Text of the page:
Where? You can probably guess for the Caribbean and Indo-Pacific ones, but the musical one is found near Guam, Samoa and French Polynesia
How big? Caribbean up to 15 cm / 5.9 inches long; Indo-Pacific up to 20 cm / 7.8 inches; Musical up to 27 cm / 10 inches.
Endangered? The musical furry lobster is currently Data Deficient, but the other two are Least Concern and sensibly keep out of the way.
Probable motto: Ironically I try to avoid hairy situations.
They look, er, less horrifying than expected. Do they need my help at all?
As above, they’re not tasty enough to be threatened by commercial fishing, and although scarce, they have pretty large ranges. Then again, the ocean has been a dumping ground for far worse horrors than hairy crustaceans, so it could always use some love:
Just to prove I’m not fibbing:
Baba, Keiji, and Shokita, Shigemitsu. 1984. “Palinurellus wieneckii”, a rare species of spiny lobster found in Okinawa-Jima of the Ryukyus (Crustacea: Decapoda: Palinuridae)“. Galaxea 3(117-118).
Bradbury, Jack W., and Vehrencamp, Sandra L. No date. “Animal communication“. Britannica.com.
Bunkley-Williams, Lucy, and Williams, Ernest Jr. 2010. “First Record of the Caribbean Furry Lobster, Palinurellus Gundlachi (Decapoda, Synaxidae) in Puerto Rico and as a Food Item of the Red Hind, Epinephelus Guttatus (Perciformes, Serranidae)“. Crustaceana 83(7):893-895.
de Carvalho Gaeta, Juliana et al. 2015. “Update on the lobster species from Rocas Atoll Marine Reserve, Brazil“. Check List 11(4): 1705.
Cobb, J. Stanley, and Phillips, Bruce F. 1980. The Biology and Management of Lobsters, Volume II: Ecology and Management. Academic Press.
Davie, P.J.F. 1990. “A new genus and species of marine crayfish, Palibythus magnificus, and new records of Palinurellus (Decapoda: Palinuridae) from the Pacific Ocean“. Invertebrate Systematics 1990(4):685-695.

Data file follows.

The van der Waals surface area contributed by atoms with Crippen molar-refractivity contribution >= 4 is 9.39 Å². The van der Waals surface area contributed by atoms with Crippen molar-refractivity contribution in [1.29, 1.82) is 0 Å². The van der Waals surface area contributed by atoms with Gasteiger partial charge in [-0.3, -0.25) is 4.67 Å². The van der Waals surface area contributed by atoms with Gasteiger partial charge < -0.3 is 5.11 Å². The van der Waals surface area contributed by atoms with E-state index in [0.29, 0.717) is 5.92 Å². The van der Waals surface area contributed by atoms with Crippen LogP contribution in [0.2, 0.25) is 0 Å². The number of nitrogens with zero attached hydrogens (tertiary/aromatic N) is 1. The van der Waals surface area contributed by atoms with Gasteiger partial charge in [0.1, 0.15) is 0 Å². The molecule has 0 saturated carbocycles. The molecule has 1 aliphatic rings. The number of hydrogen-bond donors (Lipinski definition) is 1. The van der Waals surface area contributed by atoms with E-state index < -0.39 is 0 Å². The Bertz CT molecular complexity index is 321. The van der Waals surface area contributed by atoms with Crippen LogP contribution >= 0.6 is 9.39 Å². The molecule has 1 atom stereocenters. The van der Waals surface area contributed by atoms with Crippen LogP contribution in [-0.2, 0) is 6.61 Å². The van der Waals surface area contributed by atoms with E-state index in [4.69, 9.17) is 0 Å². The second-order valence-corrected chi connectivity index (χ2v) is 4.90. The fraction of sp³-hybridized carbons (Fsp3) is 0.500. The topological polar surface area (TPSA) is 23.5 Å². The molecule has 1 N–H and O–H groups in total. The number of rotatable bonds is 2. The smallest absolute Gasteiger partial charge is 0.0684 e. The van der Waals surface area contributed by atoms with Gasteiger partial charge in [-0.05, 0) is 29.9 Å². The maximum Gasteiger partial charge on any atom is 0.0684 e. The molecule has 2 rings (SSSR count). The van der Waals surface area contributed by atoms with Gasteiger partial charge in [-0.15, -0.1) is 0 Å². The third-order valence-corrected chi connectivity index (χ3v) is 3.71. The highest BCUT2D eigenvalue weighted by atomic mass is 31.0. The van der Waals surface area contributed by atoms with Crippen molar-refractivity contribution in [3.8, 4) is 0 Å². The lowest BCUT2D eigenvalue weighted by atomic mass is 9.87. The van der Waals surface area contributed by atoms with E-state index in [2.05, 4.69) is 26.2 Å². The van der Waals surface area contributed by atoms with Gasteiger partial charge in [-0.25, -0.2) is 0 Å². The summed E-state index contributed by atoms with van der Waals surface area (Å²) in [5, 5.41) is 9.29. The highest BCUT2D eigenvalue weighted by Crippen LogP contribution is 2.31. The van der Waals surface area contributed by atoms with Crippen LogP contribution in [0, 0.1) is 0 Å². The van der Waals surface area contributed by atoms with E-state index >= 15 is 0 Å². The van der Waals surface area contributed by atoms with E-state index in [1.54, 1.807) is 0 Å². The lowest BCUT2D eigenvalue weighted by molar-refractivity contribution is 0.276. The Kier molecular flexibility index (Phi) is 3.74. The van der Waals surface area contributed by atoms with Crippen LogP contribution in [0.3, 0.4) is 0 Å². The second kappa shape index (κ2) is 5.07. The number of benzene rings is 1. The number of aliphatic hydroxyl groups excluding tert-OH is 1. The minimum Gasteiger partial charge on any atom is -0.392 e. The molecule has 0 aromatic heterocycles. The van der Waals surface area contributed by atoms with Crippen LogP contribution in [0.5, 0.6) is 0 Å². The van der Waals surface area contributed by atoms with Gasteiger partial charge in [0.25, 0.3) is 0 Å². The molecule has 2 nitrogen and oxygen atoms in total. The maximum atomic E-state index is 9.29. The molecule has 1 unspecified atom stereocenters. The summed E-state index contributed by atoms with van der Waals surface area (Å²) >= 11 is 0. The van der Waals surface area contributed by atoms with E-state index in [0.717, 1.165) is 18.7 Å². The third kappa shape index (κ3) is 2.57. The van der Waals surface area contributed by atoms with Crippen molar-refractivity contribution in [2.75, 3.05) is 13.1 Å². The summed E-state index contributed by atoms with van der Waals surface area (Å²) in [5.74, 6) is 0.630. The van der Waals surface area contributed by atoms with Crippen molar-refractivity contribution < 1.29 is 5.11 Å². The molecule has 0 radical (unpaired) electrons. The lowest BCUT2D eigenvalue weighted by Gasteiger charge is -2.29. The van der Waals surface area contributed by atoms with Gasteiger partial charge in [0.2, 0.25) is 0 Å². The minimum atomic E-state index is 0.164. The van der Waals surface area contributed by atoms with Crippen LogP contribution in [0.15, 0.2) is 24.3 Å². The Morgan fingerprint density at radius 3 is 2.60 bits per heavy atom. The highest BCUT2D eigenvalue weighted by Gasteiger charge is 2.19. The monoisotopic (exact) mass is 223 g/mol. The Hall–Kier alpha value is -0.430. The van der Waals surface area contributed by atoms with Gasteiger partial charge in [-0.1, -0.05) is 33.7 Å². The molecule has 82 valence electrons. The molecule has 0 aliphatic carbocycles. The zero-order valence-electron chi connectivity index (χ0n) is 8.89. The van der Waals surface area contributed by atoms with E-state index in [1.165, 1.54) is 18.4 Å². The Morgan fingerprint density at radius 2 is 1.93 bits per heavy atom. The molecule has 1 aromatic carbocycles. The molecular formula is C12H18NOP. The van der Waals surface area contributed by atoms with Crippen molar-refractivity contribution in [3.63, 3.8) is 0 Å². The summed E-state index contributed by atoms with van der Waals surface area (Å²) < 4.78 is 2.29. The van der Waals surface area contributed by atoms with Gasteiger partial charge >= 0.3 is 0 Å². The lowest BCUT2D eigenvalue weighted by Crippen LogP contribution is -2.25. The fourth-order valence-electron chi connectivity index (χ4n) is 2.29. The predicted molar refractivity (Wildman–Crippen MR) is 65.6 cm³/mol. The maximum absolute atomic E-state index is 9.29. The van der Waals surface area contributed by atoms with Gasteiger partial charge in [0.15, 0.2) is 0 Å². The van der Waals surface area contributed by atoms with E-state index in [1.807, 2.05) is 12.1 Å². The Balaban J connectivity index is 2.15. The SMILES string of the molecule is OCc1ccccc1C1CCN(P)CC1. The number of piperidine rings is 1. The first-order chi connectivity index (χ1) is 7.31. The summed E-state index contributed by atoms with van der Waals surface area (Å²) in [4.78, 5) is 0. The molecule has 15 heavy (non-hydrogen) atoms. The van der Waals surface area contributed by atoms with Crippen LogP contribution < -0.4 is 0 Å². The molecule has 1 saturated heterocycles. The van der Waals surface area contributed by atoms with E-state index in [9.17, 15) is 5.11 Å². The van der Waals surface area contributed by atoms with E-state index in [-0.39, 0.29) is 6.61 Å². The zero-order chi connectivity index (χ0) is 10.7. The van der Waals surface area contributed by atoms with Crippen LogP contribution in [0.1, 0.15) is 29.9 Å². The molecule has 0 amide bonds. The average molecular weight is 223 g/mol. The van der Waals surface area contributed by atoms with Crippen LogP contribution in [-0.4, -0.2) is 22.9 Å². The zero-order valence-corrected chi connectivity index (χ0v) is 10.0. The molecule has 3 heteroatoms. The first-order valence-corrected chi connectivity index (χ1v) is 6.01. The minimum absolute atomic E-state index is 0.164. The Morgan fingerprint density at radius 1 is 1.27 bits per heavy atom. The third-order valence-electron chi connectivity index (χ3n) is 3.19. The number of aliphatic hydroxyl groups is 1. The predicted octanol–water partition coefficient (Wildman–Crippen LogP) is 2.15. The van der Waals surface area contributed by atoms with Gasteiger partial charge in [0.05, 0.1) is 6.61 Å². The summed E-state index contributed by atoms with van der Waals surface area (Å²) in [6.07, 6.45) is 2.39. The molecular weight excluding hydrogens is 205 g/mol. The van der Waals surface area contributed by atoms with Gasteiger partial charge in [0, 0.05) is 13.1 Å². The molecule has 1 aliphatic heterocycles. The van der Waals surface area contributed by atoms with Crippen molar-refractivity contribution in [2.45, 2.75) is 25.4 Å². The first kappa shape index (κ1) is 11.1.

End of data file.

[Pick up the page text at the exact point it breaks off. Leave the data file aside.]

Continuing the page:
Editors of Encyclopaedia Britannica. No date. “Lobster“. Britannica.com.
Holthuis, L.B. No date. “Caribbean furry lobster (Palinurellus gundlachi)“. Marine Species Identification Portal.
Holthuis, L.B. 1983. “Furry lobsters“. FAO Species Identification Sheets.
Holthuis, L.B. No date. “Indo-Pacific furry lobster (Palinurellus wieneckii)“. Marine Species Identification Portal.
Idreesbabu, K.K. et al. 2018. “First record of the rare Furry Lobster Palinurellus wieneckii (De Man, 1881)(Decapoda: Palinuridae) from the Arabian Sea“. Journal of Threatened Taxa 10(15):12986–12989
Ng, Peter K.L., and Naruse, Tohru. 2014. “The lobsters of Christmas Island and Cocos (Keeling) Islands, with new records of Palinurellus wieneckii (De Man, 1881) and Enoplometopus voigtmanni Türkay, 1989 (Crustacea: Decapoda: Palinuridae, Scyllaridae, Enoplometopidae)“. Raffles Bulletin of Zoology Supplement No. 30:305-312.
“Palibythus magnificus“. No date. IUCN Red List of Threatened Species.
“Palinurellus gundlachi “. No date. IUCN Red List of Threatened Species.
“Palinurellus wieneckii“. No date. IUCN Red List of Threatened Species.
“Palinuridae Latreille, 1802“. No date. World Register of Marine Species.
Poore, Gary C.B. 2004. Marine Decapod Crustacea of Southern Australia: A Guide to Identification. Museum Victoria.
Poupin, Joseph, and Juncker, Matthieu. 2010. “A guide to the decapod crustaceans of the
South Pacific”. Secretariat of the Pacific Community, Noumea, New Caledonia.